AS Scotland’s NHS battles through one of the worst crises in its history, both Unionist parties and the SNP/Green government are agreed on one thing: bed blocking is a serious contributing factor.
As A&E wait times seem to hit new record highs with every passing week, the issue of blocked beds (or delayed discharge) comes more and more into focus. But what is often excluded from the picture is Brexit, which experts say has exacerbated the problem.
What is bed blocking?
Bed blocking, or delayed discharge, is the term used when patients are ready to leave hospital but they are unable to as the appropriate care package is not in place.
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SNP MP Dr Philippa Whitford explained that as people are living longer they are picking up more and more ailments. When one becomes an acute problem requiring hospital treatment, it being fixed does not necessarily mean the person is fit to “just go home and fly solo straight away”.
“They either need help in the short term, or medium, or even they need help in the long term,” Whitford explained.
“That’s where we can’t get those people out of hospital. We don’t have the support in social care at the moment, and a lot of that is lack of staffing, and a lot of that is driven by the loss of freedom of movement.”
Both Labor and the Conservatives have hit out at the “appalling” levels of bed blocking in Scotland – which are forcing up A&E waiting times – and Health Secretary Yousaf (above) has conceded that delayed discharge numbers are “far, far too high”.
Labor have claimed that bed blocking cost Scotland’s health service some £111 million between April and October 2022, saying that the costs run into the billions over the last decade.
And Scottish Tory MSP Dr Sandesh Gulhane has said the “knock-on effects of delayed discharge are equally damaging, as other patients who desperately need hospital beds can’t get them”.
But what both the Unionist parties failed to mention is the impact of Brexit, which experts say has exacerbated the problem.
How has Brexit impacted on bed blocking?
Put simply, Brexit has reduced the number of staff in the social care sector, which has made it more and more difficult to discharge people from hospital into an appropriate setting.
The harder it is to release people from hospital into social care, the longer A&E wait times for bed space becomes.
“The social care system was dependent very heavily on migration within the EEA [European Economic Area] to increase its workforce,” Mark Dayan, a policy analyst at the Nuffield Trust, told The National.
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“Since the EU referendum and particularly in the last five years or so you’ve really seen EU recruitment tail off. Unfortunately so far non-EU levels of staffing haven’t really risen to compensate for that.”
Dayan added: “I think in some respects the Scottish social care system is less stressed and slightly better funded than the English system, but it certainly has its difficulties and there can be little doubt that Brexit, and the slowdown in general of European migration, has added to the problems there.”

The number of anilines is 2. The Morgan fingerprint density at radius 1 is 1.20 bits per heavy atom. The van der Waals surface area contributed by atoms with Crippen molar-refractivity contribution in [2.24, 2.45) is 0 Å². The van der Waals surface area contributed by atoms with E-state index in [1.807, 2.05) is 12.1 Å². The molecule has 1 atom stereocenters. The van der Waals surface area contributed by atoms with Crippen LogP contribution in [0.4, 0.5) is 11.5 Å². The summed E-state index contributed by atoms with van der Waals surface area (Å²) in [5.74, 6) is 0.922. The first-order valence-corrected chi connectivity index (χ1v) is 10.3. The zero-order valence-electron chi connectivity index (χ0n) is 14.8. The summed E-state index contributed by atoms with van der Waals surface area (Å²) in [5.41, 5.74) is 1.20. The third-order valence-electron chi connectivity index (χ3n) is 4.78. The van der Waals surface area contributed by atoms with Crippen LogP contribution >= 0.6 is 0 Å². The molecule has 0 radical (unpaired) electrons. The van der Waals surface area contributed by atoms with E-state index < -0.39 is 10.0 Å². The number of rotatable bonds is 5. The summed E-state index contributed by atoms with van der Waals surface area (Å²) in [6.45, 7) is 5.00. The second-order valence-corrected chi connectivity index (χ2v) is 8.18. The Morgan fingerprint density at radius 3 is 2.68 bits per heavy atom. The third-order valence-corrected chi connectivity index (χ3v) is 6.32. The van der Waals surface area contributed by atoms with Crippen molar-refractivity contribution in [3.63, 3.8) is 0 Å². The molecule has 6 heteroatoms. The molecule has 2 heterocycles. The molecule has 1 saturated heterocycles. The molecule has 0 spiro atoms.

Dayan – who co-authored a report published in December called Health and Brexit: six years on – said that leaving the EU had “exacerbated several of the problems that the NHS faces that are driving the current situation: care outcomes that frankly aren’t great, lengthening waiting times, and massive pressure on health service budgets in all UK countries”.
The UK Government’s post-Brexit immigration system has put incredible strain on staffing levels in the social care sector.
“You’re expecting what are often quite small, individual care homes or care companies to manage the home office and become visa sponsors for the skilled workers’ route for health and care,” Whitford says. “That’s just beyond some of them.
“[Before Brexit] they could have just recruited, they could have sent adverts to Europe, but now they have to take on the home office to bring more people in.”
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And it is not only the care sector facing issues with the home office.
Dr Julia Patterson, the chief executive of EveryDoctor, told The National that medics in their network had been waiting as long as six months for paperwork which will allow them to actually start their job in the NHS.
“The Home Office is administratively just in a totally chaotic state,” Patterson said. “It just makes no sense. It’s simply an admin backlog and they need to tackle it urgently.”
The care sector
“You’re not going to fix the NHS if you don’t fix social care,” Whitford said.
The SNP MP highlighted how caring as a profession was seen as low-skilled and workers were often low paid.
She said that without fixing the profession it would be hard to retain care staff, even if they could be attracted to come to the UK from abroad.
“You’re not going to catch up the backlog if you don’t fix social care because you can’t get anybody in. You’ve got to fix social care. You can’t fix the NHS in isolation,” the SNP MP said.
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While the Scottish Government has proposed plans for a National Care Service, it has faced fierce opposition from across the spectrum, from trade unions to local government to private interests.
The Convention of Scottish Local Authorities (Cosla), which represents Scotland’s 32 councils, has called on the Government to ditch the plans and pass the allocated funding to local government instead.